I found that letter more valuable than all the math or reading or science that should could have taught Evie all year. Except that I love that she was teaching all of those subjects with those values behind her teaching.

And so, with summer starting, I would like to just take a minute to say THANK YOU to all the teachers out there. Not only Lucy and Evie's wonderful teachers, but to all of you who make a difference in children's lives. I have seen from my own girls how much difference a good teacher can make.

Tuesday, May 25, 2010

Toby and Kita Plus Three

This summer, our family is going to be filmed periodically. Doing the dishes, playing outside, typing on our blogs, whatever. From time to time, a camera will be there. You see, we are on a new reality tv show. Okay, we're not on a reality tv show, BUT I did get a taste for what that would be a like a couple weeks ago. Toby's company is one of three companies that will be followed on camera this summer for Tech Stars. One afternoon, the camera followed him home.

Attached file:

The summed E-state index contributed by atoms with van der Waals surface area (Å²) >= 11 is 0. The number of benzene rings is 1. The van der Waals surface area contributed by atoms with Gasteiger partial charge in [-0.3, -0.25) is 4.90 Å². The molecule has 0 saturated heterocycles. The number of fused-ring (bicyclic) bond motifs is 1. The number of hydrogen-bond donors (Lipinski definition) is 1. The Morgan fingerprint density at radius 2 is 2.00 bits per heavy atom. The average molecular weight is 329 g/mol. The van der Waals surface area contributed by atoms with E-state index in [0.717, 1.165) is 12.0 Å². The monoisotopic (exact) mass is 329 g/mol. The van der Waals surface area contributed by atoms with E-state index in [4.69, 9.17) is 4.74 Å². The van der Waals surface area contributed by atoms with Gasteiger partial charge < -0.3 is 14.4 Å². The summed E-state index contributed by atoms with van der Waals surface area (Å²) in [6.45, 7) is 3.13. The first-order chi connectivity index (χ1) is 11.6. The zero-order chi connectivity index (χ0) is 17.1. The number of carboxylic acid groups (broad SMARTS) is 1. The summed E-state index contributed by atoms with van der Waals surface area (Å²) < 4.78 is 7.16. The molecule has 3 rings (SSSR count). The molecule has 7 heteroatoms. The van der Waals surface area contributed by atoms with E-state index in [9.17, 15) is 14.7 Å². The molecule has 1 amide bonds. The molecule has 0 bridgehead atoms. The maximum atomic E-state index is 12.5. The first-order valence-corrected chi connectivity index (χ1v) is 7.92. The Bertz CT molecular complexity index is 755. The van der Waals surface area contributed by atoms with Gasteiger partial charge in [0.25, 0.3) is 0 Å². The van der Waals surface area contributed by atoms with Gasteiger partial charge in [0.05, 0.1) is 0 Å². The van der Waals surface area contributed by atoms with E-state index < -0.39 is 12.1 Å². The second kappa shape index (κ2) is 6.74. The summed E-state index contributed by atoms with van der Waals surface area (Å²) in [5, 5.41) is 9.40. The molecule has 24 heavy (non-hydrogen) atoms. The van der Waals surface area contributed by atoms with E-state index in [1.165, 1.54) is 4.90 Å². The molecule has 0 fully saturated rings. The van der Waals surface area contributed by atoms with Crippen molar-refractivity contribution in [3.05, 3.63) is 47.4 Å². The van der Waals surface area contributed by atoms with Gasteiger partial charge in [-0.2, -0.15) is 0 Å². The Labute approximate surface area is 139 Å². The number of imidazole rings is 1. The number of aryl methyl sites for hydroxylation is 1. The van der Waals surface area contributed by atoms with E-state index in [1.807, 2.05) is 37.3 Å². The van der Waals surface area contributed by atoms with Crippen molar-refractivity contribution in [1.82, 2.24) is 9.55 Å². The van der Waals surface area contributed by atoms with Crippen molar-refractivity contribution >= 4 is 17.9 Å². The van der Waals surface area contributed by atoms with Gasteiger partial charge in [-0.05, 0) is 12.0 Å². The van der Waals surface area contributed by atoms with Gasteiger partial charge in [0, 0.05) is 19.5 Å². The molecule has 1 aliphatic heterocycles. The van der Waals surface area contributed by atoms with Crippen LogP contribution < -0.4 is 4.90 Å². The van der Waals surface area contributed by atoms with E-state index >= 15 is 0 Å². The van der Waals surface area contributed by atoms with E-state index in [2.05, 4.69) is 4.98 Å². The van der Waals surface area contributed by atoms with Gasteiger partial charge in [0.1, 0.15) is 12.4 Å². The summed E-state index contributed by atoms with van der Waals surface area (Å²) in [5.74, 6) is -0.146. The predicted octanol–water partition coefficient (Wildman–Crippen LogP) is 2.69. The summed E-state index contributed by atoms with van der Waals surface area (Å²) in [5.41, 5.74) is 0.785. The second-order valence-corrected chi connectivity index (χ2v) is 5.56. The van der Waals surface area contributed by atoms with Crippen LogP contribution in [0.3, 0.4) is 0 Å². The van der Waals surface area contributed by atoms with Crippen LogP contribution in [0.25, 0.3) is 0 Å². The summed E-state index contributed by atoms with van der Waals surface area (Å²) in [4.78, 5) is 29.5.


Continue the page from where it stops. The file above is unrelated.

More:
And then the camera followed me as I made a snack for the girls. I would like to stop here and mention that we eat pretty healthy food in our family. I am somewhat obsessed with organic and local food whenever possible and, despite my girls' natural inclinations toward candy and processed meats, I generally offer them healthy snacks. So with the camera on me, what did I do? Panic and pull out the Cheez-its. Which I proceeded to give to Noni on a ceramic plate (not a bowl, a plate). Then I watched her walk across the floor, Cheez-its falling off the plate left and right, and then drop the plate. And that, my friends, was my fifteen minutes of fame.

Fortunately people have done much worse things on reality television. And, fortunately, Megan chose to cut most of that from the film. I think she did a great job showing the three companies and caught some cute Noni and Lucy moments in the process. Here's the first of the summer series. Enjoy!

Sunday, May 23, 2010